In an article he wrote for the Web site True/Slant, Jerry Lanson - a colleague of mine at Emerson College - took issue with The New York Times for referring to "looting" at a collapsed grocery store in Haiti after the recent earthquake. Lanson questioned whether it counts as looting if you're acting to feed yourself and your family by taking food "that will rot in time from the shelves or floor of a collapsed grocery store." He went on to write, "One man's looter is another's humanitarian or mother or father."
Is it wrong to refer to those who took food from collapsed grocery stores in the aftermath of the Haitian earthquake as "looters?" Or does the word accurately describe the action, regardless of the circumstances?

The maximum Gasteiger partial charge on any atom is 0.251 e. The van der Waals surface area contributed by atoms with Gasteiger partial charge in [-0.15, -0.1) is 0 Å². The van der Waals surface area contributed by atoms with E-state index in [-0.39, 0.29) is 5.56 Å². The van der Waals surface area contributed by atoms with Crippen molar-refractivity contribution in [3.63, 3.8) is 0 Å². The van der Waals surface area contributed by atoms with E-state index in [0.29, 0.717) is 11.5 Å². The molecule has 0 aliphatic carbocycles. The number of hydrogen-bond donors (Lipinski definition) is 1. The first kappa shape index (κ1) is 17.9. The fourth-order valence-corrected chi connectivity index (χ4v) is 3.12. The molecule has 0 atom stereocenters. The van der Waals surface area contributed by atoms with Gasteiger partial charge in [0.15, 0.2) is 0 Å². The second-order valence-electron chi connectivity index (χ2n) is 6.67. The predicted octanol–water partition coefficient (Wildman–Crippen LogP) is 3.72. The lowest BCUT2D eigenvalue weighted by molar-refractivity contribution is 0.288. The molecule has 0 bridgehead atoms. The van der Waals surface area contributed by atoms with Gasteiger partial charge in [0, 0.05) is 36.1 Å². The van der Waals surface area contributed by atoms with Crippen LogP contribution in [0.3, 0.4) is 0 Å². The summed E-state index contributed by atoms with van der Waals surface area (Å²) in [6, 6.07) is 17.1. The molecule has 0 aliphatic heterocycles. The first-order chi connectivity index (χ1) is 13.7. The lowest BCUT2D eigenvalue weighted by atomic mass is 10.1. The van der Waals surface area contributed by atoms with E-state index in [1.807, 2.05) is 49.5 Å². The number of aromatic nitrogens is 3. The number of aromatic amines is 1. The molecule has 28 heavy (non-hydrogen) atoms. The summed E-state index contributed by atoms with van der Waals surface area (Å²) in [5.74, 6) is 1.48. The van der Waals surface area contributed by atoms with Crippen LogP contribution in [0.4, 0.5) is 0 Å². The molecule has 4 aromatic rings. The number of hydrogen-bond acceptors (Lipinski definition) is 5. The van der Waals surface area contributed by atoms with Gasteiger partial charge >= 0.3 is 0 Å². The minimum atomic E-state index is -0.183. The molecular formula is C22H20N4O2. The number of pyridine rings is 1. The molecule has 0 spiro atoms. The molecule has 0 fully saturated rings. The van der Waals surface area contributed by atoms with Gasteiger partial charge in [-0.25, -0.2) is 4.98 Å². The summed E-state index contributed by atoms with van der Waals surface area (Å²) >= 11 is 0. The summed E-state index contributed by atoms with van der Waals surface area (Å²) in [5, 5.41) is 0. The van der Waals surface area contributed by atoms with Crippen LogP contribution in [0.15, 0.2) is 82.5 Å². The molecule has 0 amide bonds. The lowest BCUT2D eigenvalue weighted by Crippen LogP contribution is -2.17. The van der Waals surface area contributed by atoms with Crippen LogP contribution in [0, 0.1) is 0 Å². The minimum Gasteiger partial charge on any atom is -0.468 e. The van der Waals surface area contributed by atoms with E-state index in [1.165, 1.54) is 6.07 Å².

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Jeffrey L. Seglin, author of The Right Thing: Conscience, Profit and Personal Responsibility in Today's Business (Smith Kerr, 2006), is an associate professor at Emerson College in Boston, where he teaches writing and ethics. He is also the administrator of The Right Thing, a Web log focused on ethical issues.
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